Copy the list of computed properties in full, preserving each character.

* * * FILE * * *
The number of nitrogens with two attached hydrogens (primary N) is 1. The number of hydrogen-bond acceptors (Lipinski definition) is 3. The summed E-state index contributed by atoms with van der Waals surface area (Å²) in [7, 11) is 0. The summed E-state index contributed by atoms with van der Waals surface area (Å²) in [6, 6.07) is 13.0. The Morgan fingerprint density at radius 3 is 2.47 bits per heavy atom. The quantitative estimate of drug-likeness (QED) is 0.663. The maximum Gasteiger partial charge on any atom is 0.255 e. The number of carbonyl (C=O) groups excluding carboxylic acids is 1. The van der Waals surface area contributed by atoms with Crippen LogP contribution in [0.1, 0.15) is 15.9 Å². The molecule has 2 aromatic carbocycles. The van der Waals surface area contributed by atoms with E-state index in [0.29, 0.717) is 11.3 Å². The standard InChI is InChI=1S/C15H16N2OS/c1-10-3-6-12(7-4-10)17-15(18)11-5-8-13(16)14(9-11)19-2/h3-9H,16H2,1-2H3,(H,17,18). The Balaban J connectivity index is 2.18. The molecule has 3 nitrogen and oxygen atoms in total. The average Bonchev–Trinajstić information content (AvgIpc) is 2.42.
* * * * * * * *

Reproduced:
The number of nitrogens with two attached hydrogens (primary N) is 1. The number of hydrogen-bond acceptors (Lipinski definition) is 3. The summed E-state index contributed by atoms with van der Waals surface area (Å²) in [7, 11) is 0. The summed E-state index contributed by atoms with van der Waals surface area (Å²) in [6, 6.07) is 13.0. The Morgan fingerprint density at radius 3 is 2.47 bits per heavy atom. The quantitative estimate of drug-likeness (QED) is 0.663. The maximum Gasteiger partial charge on any atom is 0.255 e. The number of carbonyl (C=O) groups excluding carboxylic acids is 1. The van der Waals surface area contributed by atoms with Crippen LogP contribution in [0.1, 0.15) is 15.9 Å². The molecule has 2 aromatic carbocycles. The van der Waals surface area contributed by atoms with E-state index in [0.29, 0.717) is 11.3 Å². The standard InChI is InChI=1S/C15H16N2OS/c1-10-3-6-12(7-4-10)17-15(18)11-5-8-13(16)14(9-11)19-2/h3-9H,16H2,1-2H3,(H,17,18). The Balaban J connectivity index is 2.18. The molecule has 3 nitrogen and oxygen atoms in total. The average Bonchev–Trinajstić information content (AvgIpc) is 2.42.